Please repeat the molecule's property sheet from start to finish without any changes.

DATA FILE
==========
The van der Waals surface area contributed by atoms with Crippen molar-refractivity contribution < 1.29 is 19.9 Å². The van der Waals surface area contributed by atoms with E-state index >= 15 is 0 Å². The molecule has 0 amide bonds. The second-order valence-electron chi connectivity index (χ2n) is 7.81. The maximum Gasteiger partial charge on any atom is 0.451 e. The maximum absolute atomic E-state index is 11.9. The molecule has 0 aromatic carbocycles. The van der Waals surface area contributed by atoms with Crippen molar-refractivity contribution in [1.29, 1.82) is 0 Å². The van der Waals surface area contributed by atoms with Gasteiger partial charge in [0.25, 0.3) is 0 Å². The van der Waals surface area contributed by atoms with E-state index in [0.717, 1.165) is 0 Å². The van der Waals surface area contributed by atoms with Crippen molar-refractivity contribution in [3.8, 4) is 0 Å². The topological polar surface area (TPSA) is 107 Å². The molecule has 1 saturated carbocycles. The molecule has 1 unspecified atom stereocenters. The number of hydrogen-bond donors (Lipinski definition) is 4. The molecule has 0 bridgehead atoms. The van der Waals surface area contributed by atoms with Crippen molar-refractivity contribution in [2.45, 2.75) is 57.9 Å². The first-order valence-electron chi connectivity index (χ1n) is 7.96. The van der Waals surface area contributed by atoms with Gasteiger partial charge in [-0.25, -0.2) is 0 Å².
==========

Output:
The van der Waals surface area contributed by atoms with Crippen molar-refractivity contribution < 1.29 is 19.9 Å². The van der Waals surface area contributed by atoms with E-state index >= 15 is 0 Å². The molecule has 0 amide bonds. The second-order valence-electron chi connectivity index (χ2n) is 7.81. The maximum Gasteiger partial charge on any atom is 0.451 e. The maximum absolute atomic E-state index is 11.9. The molecule has 0 aromatic carbocycles. The van der Waals surface area contributed by atoms with Crippen molar-refractivity contribution in [1.29, 1.82) is 0 Å². The van der Waals surface area contributed by atoms with Gasteiger partial charge in [0.25, 0.3) is 0 Å². The van der Waals surface area contributed by atoms with E-state index in [0.717, 1.165) is 0 Å². The van der Waals surface area contributed by atoms with Crippen molar-refractivity contribution in [3.8, 4) is 0 Å². The topological polar surface area (TPSA) is 107 Å². The molecule has 1 saturated carbocycles. The molecule has 1 unspecified atom stereocenters. The number of hydrogen-bond donors (Lipinski definition) is 4. The molecule has 0 bridgehead atoms. The van der Waals surface area contributed by atoms with Crippen molar-refractivity contribution in [2.45, 2.75) is 57.9 Å². The first-order valence-electron chi connectivity index (χ1n) is 7.96. The van der Waals surface area contributed by atoms with Gasteiger partial charge in [-0.25, -0.2) is 0 Å².